Harvard Professor Confirms Bering Strait Theory Is Not Fact

Simon Moya-Smith

It’s not every day that you get a revered professor of genetics at Harvard Medical School to publicly confirm that the Bering Strait theory is “not a fact."

Well, today I did and later I’ll celebrate over fluffy frybread, powdered sugar and rivers of bottled honey. And why not? That’s American Indian soul food, folks. Consume in moderation? Not today.

David Reich, the aforementioned professor of genetics at Harvard, called me a few minutes ago to chat about his recently published research which promulgates that American Indians immigrated in three subsequent waves to North and South America from Asia via the Bering Strait land bridge starting about, oh, 15,000 years ago.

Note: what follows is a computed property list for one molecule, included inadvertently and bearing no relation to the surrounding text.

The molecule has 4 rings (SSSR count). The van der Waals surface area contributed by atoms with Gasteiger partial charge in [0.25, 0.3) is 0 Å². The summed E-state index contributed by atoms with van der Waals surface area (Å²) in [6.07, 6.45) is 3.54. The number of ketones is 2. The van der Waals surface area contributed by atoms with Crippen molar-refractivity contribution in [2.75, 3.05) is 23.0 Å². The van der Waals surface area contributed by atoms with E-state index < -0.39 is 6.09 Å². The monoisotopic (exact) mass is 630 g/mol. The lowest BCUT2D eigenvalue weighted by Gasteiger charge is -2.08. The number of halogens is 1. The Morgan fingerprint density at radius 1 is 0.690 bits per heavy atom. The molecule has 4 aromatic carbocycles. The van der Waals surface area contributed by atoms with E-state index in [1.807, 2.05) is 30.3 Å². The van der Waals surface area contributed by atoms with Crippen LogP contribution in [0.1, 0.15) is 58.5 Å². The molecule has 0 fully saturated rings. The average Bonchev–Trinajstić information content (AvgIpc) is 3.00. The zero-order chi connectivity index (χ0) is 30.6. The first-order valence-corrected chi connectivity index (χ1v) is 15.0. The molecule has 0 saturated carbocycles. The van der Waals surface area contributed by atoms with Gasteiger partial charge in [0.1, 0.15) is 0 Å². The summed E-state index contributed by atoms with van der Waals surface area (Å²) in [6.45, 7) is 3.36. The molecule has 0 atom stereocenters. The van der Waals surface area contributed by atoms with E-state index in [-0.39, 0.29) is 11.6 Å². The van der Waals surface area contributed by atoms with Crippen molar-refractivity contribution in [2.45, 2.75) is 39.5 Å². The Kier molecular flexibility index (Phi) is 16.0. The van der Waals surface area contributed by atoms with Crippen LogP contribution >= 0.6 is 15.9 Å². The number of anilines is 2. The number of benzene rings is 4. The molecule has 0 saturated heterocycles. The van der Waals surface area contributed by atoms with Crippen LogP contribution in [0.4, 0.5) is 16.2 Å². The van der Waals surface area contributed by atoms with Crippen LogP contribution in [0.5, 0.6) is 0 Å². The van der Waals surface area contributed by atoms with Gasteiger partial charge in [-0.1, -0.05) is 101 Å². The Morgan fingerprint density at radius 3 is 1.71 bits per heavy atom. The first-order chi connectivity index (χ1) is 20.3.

According to GlobalPost.com, Reich and his team of “60 experts analyzed the genetic data of more than 500 individuals from 52 Native American and 17 Siberian groups looking for similarities and differences.”

What Reich and his team found, as written in the article, is that there’s a good possibility that some American Indians are the direct descendants of—wait for it—Han Chinese.

Well, I thought, the B.S. about the B.S. just keeps getting better and better, doesn’t it? Yes, and sometimes you just have to sit back and watch a brutal wreck unfold and thank your stars that you had nothing to do with the catastrophe that someone will be made to explain and take full responsibility for at some point.

OK then. Back to the call:

Reich, the lead author of the research, said he was quick to buzz me back specifically because I was the first person from an American Indian publication to contact him about the study.